17 October 2011 09:00 [Source: ICB]
Pilot plant at BlueScope steel mill Copyright: Karen Abplanalp
Pilot plant at BlueScope steel mill
Copyright: Karen Abplanalp
The process offers an efficient route to carbon capture and re-use by taking flue gases from steel mills and processing plants; syngas from sources including municipal solid waste, organic industrial waste and agricultural waste; coal-derived syngas; and steam-reformed methane.
LanzaTech was founded by Sean Simpson, a plant biologist, in Parnell, Auckland, New Zealand, in 2005. It has 80 employees. Simpson established the company after he identified a need to make biofuels from raw materials that are outside the food chain and do not affect water or land resources. In the laboratory, he developed an organism that could convert carbon monoxide into ethanol. The company now operates a pilot plant with a capacity of 15,000 gal/year (45 tonnes/year) of ethanol at the BlueScope steel mill in Glenbrook, south of Auckland.
The business is based on the steel industry. China is important as it produces 50% of the world's steel and it has provided the most significant opening for LanzaTech. It is working with BaoSteel, China's largest steel producer and the second largest in the world, to build a 100,000 gallons/year demonstration plant at a BaoSteel mill in Shanghai.
"Reaching 100,000 gal/year is a significant milestone in the timetable," LanzaTech CEO Jennifer Holmgren says, "If this is successful, we will build a commercially viable plant producing 50m gal/year."
Holmgren is no stranger to large projects, with more than 20 years of experience in the energy sector, including the development and commercialization of fuel and chemical technologies. She was formerly vice-president of renewable energy and chemicals at US-based Honeywell's technology subsidiary UOP.
"With global energy demand set to double over the next 40 years, the search for alternatives is imperative. Whoever thought that something as improbable as converting waste gas from steel production could make a significant difference? If we could put 20 facilities in 20 mills around the world, then we have 1bn gal/year, without affecting food stocks. This is very exciting," Holmgren says.
"LanzaTech has estimated that there are steel mills around the world producing enough CO and CO2 to convert to 30bn gal/year of ethanol. That's the potential."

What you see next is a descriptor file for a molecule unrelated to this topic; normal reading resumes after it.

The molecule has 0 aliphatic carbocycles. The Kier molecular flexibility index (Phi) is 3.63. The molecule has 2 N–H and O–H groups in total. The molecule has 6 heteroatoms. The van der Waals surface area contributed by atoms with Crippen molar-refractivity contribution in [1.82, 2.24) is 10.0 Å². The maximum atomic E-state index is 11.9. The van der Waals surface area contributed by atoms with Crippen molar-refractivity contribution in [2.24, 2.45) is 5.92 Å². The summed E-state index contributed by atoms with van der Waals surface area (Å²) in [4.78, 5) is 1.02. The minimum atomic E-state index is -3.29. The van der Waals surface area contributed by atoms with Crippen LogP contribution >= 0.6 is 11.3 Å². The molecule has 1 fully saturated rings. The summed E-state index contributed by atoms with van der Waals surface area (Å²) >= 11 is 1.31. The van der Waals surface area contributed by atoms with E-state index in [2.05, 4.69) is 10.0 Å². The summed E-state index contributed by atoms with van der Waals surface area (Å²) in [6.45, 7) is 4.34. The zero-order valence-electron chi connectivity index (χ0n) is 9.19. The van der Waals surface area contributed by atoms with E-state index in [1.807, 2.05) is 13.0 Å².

However, the potential doesn't stop with the steel industry. LanzaTech has relationships in refining and the coal and chemical industries, where syngas and steam-reformed methane can be converted. LanzaTech says its technology performs reliably and consistently using syngas and industrial waste gases with minimal gas conditioning, significantly lowering capital and production costs.
Ethanol is produced in commercially viable volumes using the process, but the output can be controlled by modifying the organism to produce butanol, propanol, isoprene, succinic acid and other chemicals. The flexibility of the process allows the company to develop plants that produce end-products most relevant to the local market.
"The technology is very young. We have a lot of runway," Holmgren says. In September, the company secured up to $4m (€2.93m) funding from the US Department of Energy to develop a "drop-in" replacement for conventional jet fuel, which it can produce from alcohol or BDO through its technology partnerships. The focus to date has been centered on biofuels production, but LanzaTech says the chemical market ultimately provides it with an opportunity to leverage the flexibility of its technology and capitalize on higher-value products.
It believes its technology has the potential to broadly impact the fuels and chemicals market with the specific products it can manufacture having an annual market value of more than $100bn. To support its business around the world, the company has research and development and engineering functions in Auckland and business development and engineering functions in Chicago, Illinois, to service the US and Europe, and in Shanghai to support a demonstration plant in China.
While the future of the technology rests in part on the success of the BaoSteel plant, it has already caught the attention of several global corporations, which have signed agreements with LanzaTech. These include Japan's Mitsui, which is taking the technology and developing it with potential partners in new markets, India's Jindal Steel, which plans to build a commercial scale facility, and Indian Oil, which is also interested in building a commercial facility.
For more information on LanzaTech and its innovative waste gas technology, go to www.lanzatech.co.nz
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